On Monday 17th May 2010 the leaders of Iran, Turkey and Brazil in ceremonies held in Tehran announced a major breakthrough in Iran's nuclear dispute with the West. In a joint declaration, they reported that Iran had agreed to send 1240 kg of her low-enriched uranium (up to 3.5 percent density) to Turkey for safe keeping under IAEA supervision as part of a swap for nuclear fuel for a research reactor in Tehran. Last October, Iran had reached a similar deal with the West to send a similar amount of her enriched uranium to Russia to be further enriched to 20 percent and then to be sent to France to be turned into fuel rods for the use in the nuclear research reactor which is used for the production of medical isotopes. According to the IAEA, at that time Iran had a stock of 1,700 kg of enriched uranium. At the moment, Iran is believed to have 2,200 kg of enriched uranium. Consequently, by sending 1240 kg to Turkey, Iran is disposing of more than half of her total stock of enriched uranium.
In October, the deal was hailed as a major breakthrough. Many Western officials claimed that by taking the biggest part of Iran's stock out of the country, she would be unable to manufacture even a single bomb, as it is believed that she needs at least 1,000 kg of enriched uranium (that should be further enriched to 90 percent) to manufacture a single bomb. This is despite Tehran's strenuous insistence that her aim is to enrich uranium for energy and not for military purposes, but Israel and the West accuse Iran of having other motives in mind.
In fact, the speed with which in October Ahmadinejad accepted to send the biggest part of Iran's enriched uranium abroad seems to indicate that Iran does not have a hidden agenda. The plan failed mainly due to point scoring among Iran's divided leadership. Even the leaders of the Green Movement said that if Ahmadinejad went ahead with the plan he would have wasted the achievements of many Iranian scientists who had succeeded in enriching uranium despite foreign sanctions and constant threats.
Some in Iran pointed out that it would not be wise to trust the word of Russia and France that had repeatedly cheated Iran on nuclear issues. Russia had delayed endlessly the completion of the nuclear power plant at Bushehr that was due to be completed in 1998, and France had refused to grant Iran rights to the Eurodif enrichment facility, partially owned by Iran since the days of the shah. The critics argued that Western countries would take Iran's enriched uranium out of the country but they would use Security Council resolutions as an excuse not to return higher enriched uranium and fuel rods to Iran.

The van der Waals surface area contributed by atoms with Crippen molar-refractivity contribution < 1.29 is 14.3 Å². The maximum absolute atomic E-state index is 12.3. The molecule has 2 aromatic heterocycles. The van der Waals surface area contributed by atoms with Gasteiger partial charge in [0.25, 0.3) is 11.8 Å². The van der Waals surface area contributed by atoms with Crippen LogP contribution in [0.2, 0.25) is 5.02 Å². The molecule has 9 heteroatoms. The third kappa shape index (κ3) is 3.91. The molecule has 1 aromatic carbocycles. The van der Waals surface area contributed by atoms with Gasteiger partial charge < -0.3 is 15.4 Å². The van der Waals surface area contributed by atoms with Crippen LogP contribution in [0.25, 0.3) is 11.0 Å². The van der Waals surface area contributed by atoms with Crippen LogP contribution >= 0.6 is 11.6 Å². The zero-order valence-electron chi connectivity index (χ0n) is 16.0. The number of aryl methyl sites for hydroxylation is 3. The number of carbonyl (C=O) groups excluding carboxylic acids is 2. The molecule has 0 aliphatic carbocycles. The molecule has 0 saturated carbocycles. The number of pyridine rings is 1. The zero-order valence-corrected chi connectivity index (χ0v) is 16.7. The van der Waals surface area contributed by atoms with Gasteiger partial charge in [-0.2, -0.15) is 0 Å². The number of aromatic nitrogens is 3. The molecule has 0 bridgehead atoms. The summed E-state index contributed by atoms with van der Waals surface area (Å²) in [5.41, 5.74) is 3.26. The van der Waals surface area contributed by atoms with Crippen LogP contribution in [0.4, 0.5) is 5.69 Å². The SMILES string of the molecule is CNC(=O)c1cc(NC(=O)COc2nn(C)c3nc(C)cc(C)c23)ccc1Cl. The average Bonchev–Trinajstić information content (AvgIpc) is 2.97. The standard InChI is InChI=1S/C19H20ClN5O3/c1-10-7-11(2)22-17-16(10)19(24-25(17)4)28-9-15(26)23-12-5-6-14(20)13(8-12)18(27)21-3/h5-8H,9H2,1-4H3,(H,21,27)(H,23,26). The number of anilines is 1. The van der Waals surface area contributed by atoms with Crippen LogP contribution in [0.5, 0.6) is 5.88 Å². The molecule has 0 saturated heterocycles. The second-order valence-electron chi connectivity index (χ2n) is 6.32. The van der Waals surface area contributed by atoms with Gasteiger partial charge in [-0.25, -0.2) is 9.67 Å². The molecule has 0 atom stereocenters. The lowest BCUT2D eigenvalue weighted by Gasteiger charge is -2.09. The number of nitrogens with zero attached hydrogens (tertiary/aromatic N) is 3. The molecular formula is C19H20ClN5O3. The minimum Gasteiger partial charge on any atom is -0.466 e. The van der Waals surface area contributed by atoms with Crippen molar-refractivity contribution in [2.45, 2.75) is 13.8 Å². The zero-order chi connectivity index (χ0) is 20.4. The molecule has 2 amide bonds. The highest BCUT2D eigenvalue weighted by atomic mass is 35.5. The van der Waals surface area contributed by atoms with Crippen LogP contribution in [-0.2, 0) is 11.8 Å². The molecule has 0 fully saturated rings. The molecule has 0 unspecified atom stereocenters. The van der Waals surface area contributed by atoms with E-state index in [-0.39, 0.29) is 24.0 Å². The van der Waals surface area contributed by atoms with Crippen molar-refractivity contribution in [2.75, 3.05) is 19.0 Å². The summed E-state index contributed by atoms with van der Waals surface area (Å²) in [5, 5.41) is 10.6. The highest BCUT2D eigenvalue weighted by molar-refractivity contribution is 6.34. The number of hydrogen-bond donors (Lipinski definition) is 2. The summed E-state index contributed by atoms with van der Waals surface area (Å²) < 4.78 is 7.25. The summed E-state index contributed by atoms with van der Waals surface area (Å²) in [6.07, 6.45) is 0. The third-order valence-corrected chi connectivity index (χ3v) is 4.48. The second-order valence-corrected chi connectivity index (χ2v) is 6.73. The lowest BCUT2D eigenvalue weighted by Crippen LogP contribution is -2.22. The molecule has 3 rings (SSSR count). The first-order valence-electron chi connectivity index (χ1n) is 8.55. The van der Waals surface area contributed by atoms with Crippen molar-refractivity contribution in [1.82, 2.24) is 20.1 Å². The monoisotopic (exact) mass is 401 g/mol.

It was in view of such opposition and such misgivings that the Iranian government decided to demand that the swap should take place on Iranian territory or on an Iranian island in the Persian Gulf. They stated that they would put a tonne of Iran's enriched uranium under the supervision of the IAEA and when they received the fuel rods the IAEA could transfer the stored uranium to the county that had provided the fuel. Another Iranian proposal was that instead of sending the bulk of her enriched uranium abroad it could be done in batches. As she received fuel rods in return for one batch of its enriched uranium, she would send another batch abroad. However, the United States and other Western countries dismissed those Iranian counter-proposals out of hand, saying that they did not meet their initial demands that the greater part of Iranian enriched uranium should be taken out of Iranian territory immediately.
Now, by agreeing to carry out the swap on Turkish soil the Western demand that Iran should give up the larger part of her enriched uranium would be satisfied and Iran's fear of Western bad faith and not returning the fuel rods to Iran would also be allayed. One would have expected the West, and particularly the United States, to take Iran's agreement to their proposal as a positive sign and to push to resolve the dispute by peaceful means. If the West was not fully satisfied with the deal, it could have regarded the deal as a positive first step, but ask for further clarification or for the transfer of a larger quantity of Iran's enriched uranium to Turkey.